“I’ve been through my five weeks, is it the worst case scenario? Will my child survive in the womb? Will I survive this pregnancy?” she said of her bill during a recent hearing. “There were two thoughts: I might not become a mother. The second was, if I don’t become a mother, I will have to relive the worst day of my life… in a report released by my government.”

Kotyza-Witthuhn has shared her own story of adopting three children before unexpectedly getting pregnant after years of fertility struggles during the COVID-19 pandemic. Opponents often point to adoption as an alternative to abortion.

“I’m a firm believer in adoption and I’m a firm believer in raising your family in the way that was right for you, but that saying whether or not someone needs to become a parent shouldn’t be a political decision. ” She said.

She has supported access to abortion for as long as she can remember and disagreed with some family members growing up in Sheboygan, Wisconsin. Kotyza-Witthuhn is even more motivated to move forward with her proposal when she looks at what happened in her home state. where abortions stopped after Roe was crushed under an 1849 law.

“It’s incredible that they broke a law before women even had the right to vote,” she said.

Kotyza-Witthuhn is a founding member of the Capitol’s Reproductive Freedom Caucus, which has debated legislation since the US Supreme Court ruling overthrowing Roe was leaked last April.

Some Republican women in the Legislature have also shared their experiences of pregnancy and loss, including Rep. Marion O’Neill, R-Maple Lake, who said inside the House she lost an 18-month-old daughter 23 years ago.

“I have an incredible heart of compassion for mothers, mothers who have lost children,” she said. “It changes you, it changes you forever.”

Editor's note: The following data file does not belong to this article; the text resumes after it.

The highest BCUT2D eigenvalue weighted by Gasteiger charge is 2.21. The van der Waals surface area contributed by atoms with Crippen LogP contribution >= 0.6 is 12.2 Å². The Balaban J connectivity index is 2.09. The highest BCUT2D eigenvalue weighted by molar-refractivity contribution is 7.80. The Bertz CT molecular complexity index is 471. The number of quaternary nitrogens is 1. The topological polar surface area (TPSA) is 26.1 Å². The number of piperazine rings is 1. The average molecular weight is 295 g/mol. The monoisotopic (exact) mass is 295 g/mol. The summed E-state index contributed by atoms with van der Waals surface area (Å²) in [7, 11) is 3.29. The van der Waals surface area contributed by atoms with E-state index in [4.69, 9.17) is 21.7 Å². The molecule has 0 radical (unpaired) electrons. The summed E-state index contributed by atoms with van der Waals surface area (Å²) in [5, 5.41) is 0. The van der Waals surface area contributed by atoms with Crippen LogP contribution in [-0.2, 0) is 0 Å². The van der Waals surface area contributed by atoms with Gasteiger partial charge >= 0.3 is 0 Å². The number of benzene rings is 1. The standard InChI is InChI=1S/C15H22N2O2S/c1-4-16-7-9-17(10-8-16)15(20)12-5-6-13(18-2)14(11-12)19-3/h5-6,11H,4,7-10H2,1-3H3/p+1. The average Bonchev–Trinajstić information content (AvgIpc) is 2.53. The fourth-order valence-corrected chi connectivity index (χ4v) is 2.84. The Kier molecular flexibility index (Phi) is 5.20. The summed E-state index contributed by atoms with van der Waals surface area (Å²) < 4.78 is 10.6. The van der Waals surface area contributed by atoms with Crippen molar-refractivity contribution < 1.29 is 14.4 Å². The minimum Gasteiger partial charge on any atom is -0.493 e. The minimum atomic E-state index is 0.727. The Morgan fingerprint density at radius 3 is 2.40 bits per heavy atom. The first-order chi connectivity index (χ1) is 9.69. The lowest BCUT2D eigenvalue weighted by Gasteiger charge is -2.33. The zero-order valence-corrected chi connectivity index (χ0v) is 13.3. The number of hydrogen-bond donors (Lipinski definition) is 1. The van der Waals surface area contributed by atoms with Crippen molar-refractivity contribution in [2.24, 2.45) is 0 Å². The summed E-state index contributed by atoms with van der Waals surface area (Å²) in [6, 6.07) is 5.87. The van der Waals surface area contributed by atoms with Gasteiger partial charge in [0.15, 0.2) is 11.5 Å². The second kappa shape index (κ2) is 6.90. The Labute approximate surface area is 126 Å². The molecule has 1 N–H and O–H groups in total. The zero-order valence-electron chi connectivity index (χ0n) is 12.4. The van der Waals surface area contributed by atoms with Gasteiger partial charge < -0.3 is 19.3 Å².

But at times the debate became contentious with Republicans, who have tried unsuccessfully to amend the law to provide more guidance on the procedure. Rep. Mary Franson, R-Alexandria, criticized Kotyza-Witthuhn for enforcing the abortion measure after previously backing a bill to give young children and families tax credits and early learning scholarships.

“Now she’s done the full 180,” Franson said during the House debate. Koytza-Witthuhn later said no Republicans supported the tax credit law.

In a Senate hearing, a witness urged lawmakers to regret considering the proposal. Koytza-Witthuhn said some correspondence about their bill had been heated, served up with “a side of what they hope is intimidation”. She was also struck by the emotional testimonies of both supporters and opponents on the committee.

“It can be difficult to listen to what has happened to people,” she said. “You’re quite brave to step up to tell a story that could be challenging.”

She doesn’t think this conversation would happen without a shift in recent years that has brought more women into office, including young mothers. Her office across the street from the Capitol is sparsely decorated save for magnets for her children to play with. She keeps toys next to her legislative files.

More women than ever are serving in the legislature – 76 in total – and Koytza-Witthuhn noted that top DFL executives in both the House and Senate are women.

“The more people we can have around the table that really reflect the people of Minnesota, the better the state gets,” she said. “It’s not just about me.”